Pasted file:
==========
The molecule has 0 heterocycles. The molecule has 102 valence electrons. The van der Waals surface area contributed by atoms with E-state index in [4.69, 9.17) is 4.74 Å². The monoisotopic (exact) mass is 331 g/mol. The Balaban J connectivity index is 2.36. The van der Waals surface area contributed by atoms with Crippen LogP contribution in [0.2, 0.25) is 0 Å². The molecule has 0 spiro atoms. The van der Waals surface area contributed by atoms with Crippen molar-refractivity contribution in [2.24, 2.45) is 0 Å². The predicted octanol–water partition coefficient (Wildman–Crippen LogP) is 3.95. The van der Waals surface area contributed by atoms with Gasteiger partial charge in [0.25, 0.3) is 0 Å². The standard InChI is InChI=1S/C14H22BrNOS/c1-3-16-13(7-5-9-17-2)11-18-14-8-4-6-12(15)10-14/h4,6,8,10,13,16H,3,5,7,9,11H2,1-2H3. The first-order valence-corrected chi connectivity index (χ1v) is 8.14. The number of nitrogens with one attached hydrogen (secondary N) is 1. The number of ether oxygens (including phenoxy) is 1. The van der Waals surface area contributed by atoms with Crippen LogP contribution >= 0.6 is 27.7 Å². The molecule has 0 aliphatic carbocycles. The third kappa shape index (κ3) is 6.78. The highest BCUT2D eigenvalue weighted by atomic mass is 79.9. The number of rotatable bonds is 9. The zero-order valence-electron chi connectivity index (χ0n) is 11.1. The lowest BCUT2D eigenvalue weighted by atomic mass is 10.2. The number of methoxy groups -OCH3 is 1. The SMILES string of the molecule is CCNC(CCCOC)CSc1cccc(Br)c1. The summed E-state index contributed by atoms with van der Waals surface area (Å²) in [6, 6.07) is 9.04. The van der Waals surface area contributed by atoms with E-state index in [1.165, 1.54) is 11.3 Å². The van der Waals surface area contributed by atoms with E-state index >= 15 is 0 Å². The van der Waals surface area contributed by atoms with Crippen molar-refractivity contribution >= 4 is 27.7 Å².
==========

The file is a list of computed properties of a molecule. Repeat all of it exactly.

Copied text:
The molecule has 0 heterocycles. The molecule has 102 valence electrons. The van der Waals surface area contributed by atoms with E-state index in [4.69, 9.17) is 4.74 Å². The monoisotopic (exact) mass is 331 g/mol. The Balaban J connectivity index is 2.36. The van der Waals surface area contributed by atoms with Crippen LogP contribution in [0.2, 0.25) is 0 Å². The molecule has 0 spiro atoms. The van der Waals surface area contributed by atoms with Crippen molar-refractivity contribution in [2.24, 2.45) is 0 Å². The predicted octanol–water partition coefficient (Wildman–Crippen LogP) is 3.95. The van der Waals surface area contributed by atoms with Gasteiger partial charge in [0.25, 0.3) is 0 Å². The standard InChI is InChI=1S/C14H22BrNOS/c1-3-16-13(7-5-9-17-2)11-18-14-8-4-6-12(15)10-14/h4,6,8,10,13,16H,3,5,7,9,11H2,1-2H3. The first-order valence-corrected chi connectivity index (χ1v) is 8.14. The number of nitrogens with one attached hydrogen (secondary N) is 1. The number of ether oxygens (including phenoxy) is 1. The van der Waals surface area contributed by atoms with Crippen LogP contribution >= 0.6 is 27.7 Å². The molecule has 0 aliphatic carbocycles. The third kappa shape index (κ3) is 6.78. The highest BCUT2D eigenvalue weighted by atomic mass is 79.9. The number of rotatable bonds is 9. The zero-order valence-electron chi connectivity index (χ0n) is 11.1. The lowest BCUT2D eigenvalue weighted by atomic mass is 10.2. The number of methoxy groups -OCH3 is 1. The SMILES string of the molecule is CCNC(CCCOC)CSc1cccc(Br)c1. The summed E-state index contributed by atoms with van der Waals surface area (Å²) in [6, 6.07) is 9.04. The van der Waals surface area contributed by atoms with E-state index in [1.165, 1.54) is 11.3 Å². The van der Waals surface area contributed by atoms with E-state index >= 15 is 0 Å². The van der Waals surface area contributed by atoms with Crippen molar-refractivity contribution >= 4 is 27.7 Å².